This week, The New York Times reported that banks are saying “no” to pot dealers, even in states where marijuana has been legalized for either medical or recreational purposes. There are some pesky definitions within current regulations that create concerns for banks that might otherwise be glad to get some of that sweet weed money. The issue here is that banks answer first to the whims of regulators and their outdated mandates, not to their customers.
This isn’t the first time banking regulations have held back when it comes to new things. The regulatory system is inherently backward-looking. Rules are created with no insight into future changes that will impact compliance with those rules. Out of uncertainty and fear, many banks simply will not try something new until it has been officially sanctioned and explained in detail by a regulatory agency.
The New York Times states that banks “would like clear guidelines from the government.” Just look at one piece of guidance created to direct banks on providing electronic services. This guidance actually states “delivery of disclosures via electronic means has raised many issues with respect to the format of the disclosure.” That’s right, folks. These agencies are hard at work using your money to regulate the format of disclosures that you probably don’t even read! It’s no wonder banks were so late to get on board with technological developments!
In many of these situations, it’s not as simple as rewriting the law. When congress enacts laws, it then charges various regulatory agencies with creating regulations to enact those laws, regulatory agencies create additional guidance and memos to “clarify” the finer points, and banks create policies to comply with those regulations. All of this creates a massive web to navigate in order to change anything.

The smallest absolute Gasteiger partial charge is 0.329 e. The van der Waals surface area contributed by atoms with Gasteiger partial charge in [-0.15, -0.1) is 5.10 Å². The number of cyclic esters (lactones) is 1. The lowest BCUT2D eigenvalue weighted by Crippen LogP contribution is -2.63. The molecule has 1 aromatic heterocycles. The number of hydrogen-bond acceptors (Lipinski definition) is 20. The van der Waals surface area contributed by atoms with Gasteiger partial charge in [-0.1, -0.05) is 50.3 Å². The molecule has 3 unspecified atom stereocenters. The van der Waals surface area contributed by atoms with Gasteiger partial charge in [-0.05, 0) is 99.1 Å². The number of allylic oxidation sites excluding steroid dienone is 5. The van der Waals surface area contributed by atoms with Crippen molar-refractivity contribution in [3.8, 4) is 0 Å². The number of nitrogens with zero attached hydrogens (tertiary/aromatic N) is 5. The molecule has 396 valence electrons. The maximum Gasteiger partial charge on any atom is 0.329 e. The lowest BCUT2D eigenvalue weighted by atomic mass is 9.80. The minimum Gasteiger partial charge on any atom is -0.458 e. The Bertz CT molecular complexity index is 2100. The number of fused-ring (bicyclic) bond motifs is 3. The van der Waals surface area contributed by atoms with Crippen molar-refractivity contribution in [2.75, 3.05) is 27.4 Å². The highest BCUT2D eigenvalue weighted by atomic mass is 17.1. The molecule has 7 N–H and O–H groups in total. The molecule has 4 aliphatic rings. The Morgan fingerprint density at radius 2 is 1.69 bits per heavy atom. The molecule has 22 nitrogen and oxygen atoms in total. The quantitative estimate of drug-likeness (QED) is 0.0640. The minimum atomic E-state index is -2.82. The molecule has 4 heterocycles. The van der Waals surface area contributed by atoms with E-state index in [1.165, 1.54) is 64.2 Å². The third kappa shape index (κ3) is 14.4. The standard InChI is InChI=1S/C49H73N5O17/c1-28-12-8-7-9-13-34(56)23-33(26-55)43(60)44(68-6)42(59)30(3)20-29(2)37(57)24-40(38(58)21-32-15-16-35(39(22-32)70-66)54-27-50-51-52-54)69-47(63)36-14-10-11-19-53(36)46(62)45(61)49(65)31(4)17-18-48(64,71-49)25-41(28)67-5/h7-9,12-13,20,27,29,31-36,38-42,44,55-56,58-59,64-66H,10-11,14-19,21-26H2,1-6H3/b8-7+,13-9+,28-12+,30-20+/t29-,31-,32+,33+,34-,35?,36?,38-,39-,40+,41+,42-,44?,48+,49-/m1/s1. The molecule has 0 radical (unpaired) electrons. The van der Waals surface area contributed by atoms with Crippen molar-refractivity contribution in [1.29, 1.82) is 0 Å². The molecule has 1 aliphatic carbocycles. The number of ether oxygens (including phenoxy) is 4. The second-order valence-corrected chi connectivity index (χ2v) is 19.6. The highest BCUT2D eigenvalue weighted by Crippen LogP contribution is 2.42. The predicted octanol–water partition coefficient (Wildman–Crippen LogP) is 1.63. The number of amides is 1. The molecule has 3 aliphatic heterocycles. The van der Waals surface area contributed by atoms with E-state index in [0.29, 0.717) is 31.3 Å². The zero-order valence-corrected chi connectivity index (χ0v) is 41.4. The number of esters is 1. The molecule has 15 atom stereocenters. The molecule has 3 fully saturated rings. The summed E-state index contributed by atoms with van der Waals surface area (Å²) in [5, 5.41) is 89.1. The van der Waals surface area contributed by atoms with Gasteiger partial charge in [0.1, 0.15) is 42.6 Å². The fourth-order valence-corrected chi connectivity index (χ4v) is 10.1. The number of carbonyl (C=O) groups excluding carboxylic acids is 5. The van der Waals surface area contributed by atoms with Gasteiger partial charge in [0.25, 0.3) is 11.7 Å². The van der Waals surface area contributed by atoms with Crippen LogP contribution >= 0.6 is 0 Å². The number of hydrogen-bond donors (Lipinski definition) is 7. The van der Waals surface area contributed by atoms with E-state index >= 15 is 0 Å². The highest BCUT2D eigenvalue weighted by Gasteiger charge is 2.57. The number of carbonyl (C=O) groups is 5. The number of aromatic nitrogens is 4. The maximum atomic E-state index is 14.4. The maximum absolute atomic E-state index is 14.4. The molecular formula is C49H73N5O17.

When the law is finally changed, Compliance Officers read it and ask questions for clarification and point out flaws. Then it gets re-written until the Compliance Officers most likely end up a bit dizzy if still sane at all and wondering if reading the next version of the rules is even worth the time. It is a ridiculous balancing act where the Compliance Officers cannot wait until the last minute to read the rules because they must have time to adapt, yet they are uncertain about whether they can rely on any given version to be “final.” When the final version does come out, bank personnel have to worry about rewriting policies, procedures, and computer programs as well as training staff on the changes.
All this, just so the bank can serve the customers it is supposed to answer to. At the end of the day, customers are not the top priority for banks, bureaucrats in some regulatory agency are. This is really the root of the problem these emerging small businesses are experiencing, and I’m afraid this is a disease that medical marijuana can’t cure, although perhaps it could be useful for the Compliance Officer.